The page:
Compensation hopes for Bradford & Bingley shareholders
Bradford & Bingley shareholders may be able to claw back some of the money they lost following the nationalisation of the bank in September.
Under the terms of the compensation order, the value of B&B’s shares should be based on what the lender was worth immediately before its mortgage book fell into government hands and its savings arm was sold off to Santander on 29 September.
“The amount of compensation payable to a person shall be an amount equal to the value immediately before the transfer time of all shares in B&B held immediately before the transfer time by that person,” the order states.
An independent valuer, appointed by the government, will decide the level of compensation due to around one million small shareholders. However, if it does decide B&B was on the verge of collapse, investors could end up with little cash in return for their holdings – and months of uncertainty.
The group’s shares closed at 20p on Friday 26 September, putting a £256 million price tag on the stricken lender, a massive slump from the 300p the shares changed hands at a year ago.
However, B&B shareholders stand to gain more than those with money invested in Northern Rock. The government sparked outrage earlier this year by announcing the lender would be valued on the basis that it was "unable to continue as a going concern" and that it was "in administration" when it was nationalised.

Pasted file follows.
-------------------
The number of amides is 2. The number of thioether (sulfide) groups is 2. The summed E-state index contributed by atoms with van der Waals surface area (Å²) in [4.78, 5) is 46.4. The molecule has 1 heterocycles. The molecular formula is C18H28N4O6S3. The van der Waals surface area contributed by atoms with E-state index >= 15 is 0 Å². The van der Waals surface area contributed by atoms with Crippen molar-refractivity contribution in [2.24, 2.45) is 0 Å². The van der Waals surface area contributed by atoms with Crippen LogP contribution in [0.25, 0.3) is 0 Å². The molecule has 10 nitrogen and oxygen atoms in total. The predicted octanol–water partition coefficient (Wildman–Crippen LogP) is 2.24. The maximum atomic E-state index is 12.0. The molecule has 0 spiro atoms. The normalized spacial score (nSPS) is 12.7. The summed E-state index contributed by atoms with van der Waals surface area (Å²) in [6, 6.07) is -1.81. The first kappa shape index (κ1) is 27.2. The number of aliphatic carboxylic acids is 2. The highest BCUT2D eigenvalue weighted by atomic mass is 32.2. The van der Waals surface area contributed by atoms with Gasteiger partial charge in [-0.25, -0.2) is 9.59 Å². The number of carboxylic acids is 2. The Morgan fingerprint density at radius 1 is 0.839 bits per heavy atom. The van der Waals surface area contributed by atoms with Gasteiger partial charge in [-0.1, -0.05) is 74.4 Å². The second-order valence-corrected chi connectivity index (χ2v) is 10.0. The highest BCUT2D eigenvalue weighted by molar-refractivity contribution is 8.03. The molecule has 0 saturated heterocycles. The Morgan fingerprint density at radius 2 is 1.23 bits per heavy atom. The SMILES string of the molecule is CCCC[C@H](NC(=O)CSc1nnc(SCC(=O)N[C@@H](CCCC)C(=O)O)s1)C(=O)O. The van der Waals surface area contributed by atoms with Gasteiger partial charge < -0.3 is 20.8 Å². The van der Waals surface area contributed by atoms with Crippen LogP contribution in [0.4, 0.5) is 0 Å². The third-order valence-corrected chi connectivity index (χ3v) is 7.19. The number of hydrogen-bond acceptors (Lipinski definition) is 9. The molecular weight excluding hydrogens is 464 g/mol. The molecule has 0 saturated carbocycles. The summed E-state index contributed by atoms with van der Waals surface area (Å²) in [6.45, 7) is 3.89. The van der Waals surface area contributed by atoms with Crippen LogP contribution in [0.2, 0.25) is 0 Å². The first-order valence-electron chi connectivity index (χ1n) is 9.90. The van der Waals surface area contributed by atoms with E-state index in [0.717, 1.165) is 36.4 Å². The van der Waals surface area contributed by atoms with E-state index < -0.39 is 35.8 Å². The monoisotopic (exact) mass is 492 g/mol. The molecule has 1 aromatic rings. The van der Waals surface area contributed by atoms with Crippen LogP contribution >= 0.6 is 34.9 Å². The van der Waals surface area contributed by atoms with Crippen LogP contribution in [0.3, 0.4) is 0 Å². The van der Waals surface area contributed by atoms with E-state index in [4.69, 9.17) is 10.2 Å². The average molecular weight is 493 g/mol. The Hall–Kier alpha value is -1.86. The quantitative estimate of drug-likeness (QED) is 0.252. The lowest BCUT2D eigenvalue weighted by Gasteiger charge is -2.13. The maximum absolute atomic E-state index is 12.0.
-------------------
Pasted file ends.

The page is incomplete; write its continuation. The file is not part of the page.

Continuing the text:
Two hedge funds, SRM Global and RAB Capital, which both held large stakes in Northern Rock are taking the government to court over the terms of the valuation. The judicial review will be heard in January.
A catch-all phrase that can range from assessing the price of a property or vehicle before offering it for sale or the net worth of assets in an investment portfolio to the prices of shares on a stock exchange.
A sophisticated absolute return fund that seeks to make money for its investors regardless of how global markets are performing. To that end, they invest in shares, bonds, currencies and commodities using a raft of investment techniques such as gearing, short selling, derivatives, futures, options and interest rate swaps. Most are based “offshore” and are not regulated by the financial authorities. Although ordinary investors can gain exposure to hedge funds through certain types of investment funds, direct investment is for the wealthy as most funds require potential investors to have liquid assets greater than £150,000m.